Age Related Cognitive Decline (ARCD), has received much more study in the past decade, because the world’s population of folks over 50 is literally booming.

Nearly everyone who reaches the half-century mark suffers from some degree of ARCD.

It can be as mild as “Why did I come in this room?” or “Where did I put my keys?” Or it can be more serious, turning into a pre-dementia state by age 65.

A few drugs have been developed that can lower the degree of mental decline or even help delay some of the symptoms, but there is no current cure.

There are, however, numerous methods of prevention. If you value your brain, it’s important to start protecting it.

No matter how old you are, here’s information that’s been learned from hundreds of scientific studies.

First, know that your brain uses a huge amount of energy, a disproportionate amount compared to other parts of your body.

To repeat an old cliche, it takes energy to make energy. You’ve certainly heard that exercise increases blood circulation, improves the heart and respiratory systems, and helps work off fat. All four of those exercise benefits help prevent or lessen the symptoms of ARCD.

Studies have shown that people who get little activity or who are obese suffer more from mental decline as they age than those who are fit and active. Personal habits also affect the onset of symptoms. One big discovery is that chronic brain inflammation is a big marker for the condition.

Chronic low-level brain inflammation can be caused by such habits as cigarette smoking, eating a non-nutritious diet dependent on fast or processed foods, poor sleep patterns and obesity. In fact, brain inflammation is now believed to be associated with the onset of Alzheimer’s disease.


Read more @

Let’s be more positive

Saturday, June 28th, 2014

The World Cup can teach us Malaysians (and our politicians) why it’s better to avoid negative and destructive playing styles.

WHEN I realised an article was due right in the middle of the World Cup, I thought I knew what I was going to write: A story of how a team who is outclassed in every way gets lucky and scores a winning goal. In football parlance, it would be a smash-and-grab, and it was to be a piece on how commentators focus on the results and not necessarily how it was achieved…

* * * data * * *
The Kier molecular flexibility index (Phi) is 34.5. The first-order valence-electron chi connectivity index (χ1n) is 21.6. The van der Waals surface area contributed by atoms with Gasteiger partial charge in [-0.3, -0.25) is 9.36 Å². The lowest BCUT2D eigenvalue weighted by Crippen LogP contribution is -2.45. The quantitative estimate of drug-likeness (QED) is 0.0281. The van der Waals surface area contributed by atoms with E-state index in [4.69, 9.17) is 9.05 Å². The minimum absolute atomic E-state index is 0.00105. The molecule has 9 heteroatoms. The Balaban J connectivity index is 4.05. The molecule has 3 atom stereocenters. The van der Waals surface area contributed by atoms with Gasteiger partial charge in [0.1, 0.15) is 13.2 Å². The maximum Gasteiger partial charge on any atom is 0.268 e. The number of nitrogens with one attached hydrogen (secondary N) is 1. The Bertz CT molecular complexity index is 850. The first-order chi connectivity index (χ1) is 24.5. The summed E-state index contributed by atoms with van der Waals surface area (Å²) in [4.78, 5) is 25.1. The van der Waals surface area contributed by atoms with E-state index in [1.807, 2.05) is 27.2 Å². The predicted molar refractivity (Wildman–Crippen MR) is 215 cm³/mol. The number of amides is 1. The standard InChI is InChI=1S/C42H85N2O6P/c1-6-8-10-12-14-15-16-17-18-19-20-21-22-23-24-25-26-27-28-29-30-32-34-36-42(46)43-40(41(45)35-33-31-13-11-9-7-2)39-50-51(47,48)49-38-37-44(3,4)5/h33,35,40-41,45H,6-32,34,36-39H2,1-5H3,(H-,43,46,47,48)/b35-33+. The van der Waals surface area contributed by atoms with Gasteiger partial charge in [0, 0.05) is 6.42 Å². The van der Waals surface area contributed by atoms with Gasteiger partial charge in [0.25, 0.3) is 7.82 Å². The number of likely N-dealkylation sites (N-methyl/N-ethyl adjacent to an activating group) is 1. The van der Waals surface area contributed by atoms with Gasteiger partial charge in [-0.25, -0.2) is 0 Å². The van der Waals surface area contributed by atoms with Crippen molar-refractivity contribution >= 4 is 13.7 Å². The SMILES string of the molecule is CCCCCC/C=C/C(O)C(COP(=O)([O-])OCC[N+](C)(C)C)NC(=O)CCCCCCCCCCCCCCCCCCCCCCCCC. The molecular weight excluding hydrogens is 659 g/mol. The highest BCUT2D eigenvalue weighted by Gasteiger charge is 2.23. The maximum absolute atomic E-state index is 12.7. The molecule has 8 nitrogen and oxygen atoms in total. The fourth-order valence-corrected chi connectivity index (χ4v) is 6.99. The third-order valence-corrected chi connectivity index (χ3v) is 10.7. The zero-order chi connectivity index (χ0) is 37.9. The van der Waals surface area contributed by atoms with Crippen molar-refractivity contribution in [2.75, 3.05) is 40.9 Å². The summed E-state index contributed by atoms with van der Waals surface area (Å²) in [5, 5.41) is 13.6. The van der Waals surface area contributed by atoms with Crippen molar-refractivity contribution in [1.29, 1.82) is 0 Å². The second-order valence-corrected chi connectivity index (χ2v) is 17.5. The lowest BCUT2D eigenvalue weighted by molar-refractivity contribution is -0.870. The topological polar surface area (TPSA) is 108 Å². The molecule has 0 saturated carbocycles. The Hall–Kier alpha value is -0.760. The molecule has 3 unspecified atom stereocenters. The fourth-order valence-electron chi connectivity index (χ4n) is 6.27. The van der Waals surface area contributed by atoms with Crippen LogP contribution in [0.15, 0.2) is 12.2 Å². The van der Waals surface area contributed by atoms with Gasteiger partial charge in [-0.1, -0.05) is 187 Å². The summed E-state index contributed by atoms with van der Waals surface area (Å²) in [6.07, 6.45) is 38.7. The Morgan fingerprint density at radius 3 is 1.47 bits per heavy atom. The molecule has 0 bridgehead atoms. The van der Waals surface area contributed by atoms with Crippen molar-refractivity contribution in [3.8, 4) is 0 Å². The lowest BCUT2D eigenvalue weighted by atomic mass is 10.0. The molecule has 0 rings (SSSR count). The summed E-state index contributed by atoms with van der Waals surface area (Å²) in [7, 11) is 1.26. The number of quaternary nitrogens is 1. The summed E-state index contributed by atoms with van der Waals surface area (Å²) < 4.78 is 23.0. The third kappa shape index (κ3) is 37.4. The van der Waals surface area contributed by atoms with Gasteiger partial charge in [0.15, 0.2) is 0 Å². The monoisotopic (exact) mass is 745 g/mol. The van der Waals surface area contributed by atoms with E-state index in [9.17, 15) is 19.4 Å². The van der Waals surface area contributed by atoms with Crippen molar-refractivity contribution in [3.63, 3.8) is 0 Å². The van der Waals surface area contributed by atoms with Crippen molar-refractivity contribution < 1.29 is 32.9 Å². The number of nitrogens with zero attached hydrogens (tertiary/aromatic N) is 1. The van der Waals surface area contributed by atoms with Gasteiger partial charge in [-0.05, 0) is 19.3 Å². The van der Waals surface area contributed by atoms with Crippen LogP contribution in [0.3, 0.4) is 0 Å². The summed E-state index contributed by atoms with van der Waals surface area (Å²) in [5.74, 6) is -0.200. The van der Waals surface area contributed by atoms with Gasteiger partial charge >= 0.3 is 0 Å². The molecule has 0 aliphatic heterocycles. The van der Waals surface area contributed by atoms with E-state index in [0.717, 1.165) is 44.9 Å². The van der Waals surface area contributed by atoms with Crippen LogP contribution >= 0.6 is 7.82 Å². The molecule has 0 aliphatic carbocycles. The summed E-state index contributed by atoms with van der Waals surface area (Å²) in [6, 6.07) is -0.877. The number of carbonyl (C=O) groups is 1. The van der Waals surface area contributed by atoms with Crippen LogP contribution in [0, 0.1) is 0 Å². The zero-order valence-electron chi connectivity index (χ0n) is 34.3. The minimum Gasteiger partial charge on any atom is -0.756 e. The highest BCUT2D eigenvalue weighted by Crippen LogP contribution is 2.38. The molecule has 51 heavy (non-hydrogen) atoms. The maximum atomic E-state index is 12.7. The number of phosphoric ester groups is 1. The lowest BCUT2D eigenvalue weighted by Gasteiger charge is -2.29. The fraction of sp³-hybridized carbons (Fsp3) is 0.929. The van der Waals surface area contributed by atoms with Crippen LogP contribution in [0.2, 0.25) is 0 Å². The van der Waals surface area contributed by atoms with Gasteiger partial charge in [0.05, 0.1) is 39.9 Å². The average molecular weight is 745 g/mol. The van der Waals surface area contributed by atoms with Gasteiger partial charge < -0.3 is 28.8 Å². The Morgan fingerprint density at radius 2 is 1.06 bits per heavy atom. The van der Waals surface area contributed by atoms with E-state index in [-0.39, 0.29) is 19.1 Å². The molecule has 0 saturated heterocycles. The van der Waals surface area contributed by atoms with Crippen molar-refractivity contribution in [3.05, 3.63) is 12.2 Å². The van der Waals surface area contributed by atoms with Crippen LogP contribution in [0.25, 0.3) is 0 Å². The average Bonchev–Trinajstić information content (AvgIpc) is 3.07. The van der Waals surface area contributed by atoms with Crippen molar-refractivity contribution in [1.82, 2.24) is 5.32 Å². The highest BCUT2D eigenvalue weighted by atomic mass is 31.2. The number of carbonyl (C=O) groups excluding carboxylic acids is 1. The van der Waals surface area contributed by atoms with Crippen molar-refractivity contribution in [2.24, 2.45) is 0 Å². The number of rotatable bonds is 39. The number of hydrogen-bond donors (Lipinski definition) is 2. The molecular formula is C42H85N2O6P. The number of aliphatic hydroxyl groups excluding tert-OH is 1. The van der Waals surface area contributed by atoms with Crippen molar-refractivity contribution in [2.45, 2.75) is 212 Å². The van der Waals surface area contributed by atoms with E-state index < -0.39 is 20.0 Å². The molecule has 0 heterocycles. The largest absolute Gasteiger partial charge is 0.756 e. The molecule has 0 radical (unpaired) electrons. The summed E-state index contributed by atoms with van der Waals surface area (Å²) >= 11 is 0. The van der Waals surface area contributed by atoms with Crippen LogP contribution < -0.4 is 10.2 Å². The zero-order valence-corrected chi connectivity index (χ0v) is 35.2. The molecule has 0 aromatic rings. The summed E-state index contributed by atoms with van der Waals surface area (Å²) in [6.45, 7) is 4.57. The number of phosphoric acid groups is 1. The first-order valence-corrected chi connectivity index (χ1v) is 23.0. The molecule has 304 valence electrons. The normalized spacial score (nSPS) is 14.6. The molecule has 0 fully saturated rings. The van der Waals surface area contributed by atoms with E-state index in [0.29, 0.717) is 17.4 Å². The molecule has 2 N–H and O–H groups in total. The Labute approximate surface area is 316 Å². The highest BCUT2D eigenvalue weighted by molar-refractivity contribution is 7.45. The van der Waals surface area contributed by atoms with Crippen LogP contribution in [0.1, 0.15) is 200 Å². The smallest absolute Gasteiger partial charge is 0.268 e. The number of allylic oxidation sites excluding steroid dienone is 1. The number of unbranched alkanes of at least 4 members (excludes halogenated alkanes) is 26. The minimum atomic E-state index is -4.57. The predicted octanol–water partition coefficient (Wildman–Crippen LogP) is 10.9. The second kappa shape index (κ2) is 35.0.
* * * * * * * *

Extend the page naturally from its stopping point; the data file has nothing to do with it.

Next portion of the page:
However, something unusual happened in Brazil this year. Almost every team looked to play every game to win. Nobody just sat back and defended.

Consequently, every result so far in this tournament has been hard-fought and well-earned, and almost all who lost did so with their heads up high (for the exception, I’m looking at you, Honduras).

Look at the stats: More than three goals per game in the first round – the highest for a World Cup tournament since 1958. Even the highly-exciting Premier League only averages about 2.8 goals per game.

More to the point, the attitude carried by the teams has been exemplary. They’ve looked to create goals, not to destroy chances. In the game between England and Italy – where many had feared a dour draw in the heat of the Amazonian jungle, or a take-no-prisoners game of fouls both real and simulated – what we instead got was a game that flowed with great goals and slick inter-play. The pass completion rate for England and Italy were 92% and 95% respectively, the highest for each nation in a World Cup tournament for nearly half a century.

The exceptions to the rule have stood out in stark contrast: The fall of Brazil’s Fred in the penalty box when nobody touched him, and the “skill” of Palacios from Honduras in leaving his stud marks on opposing players.


Read more :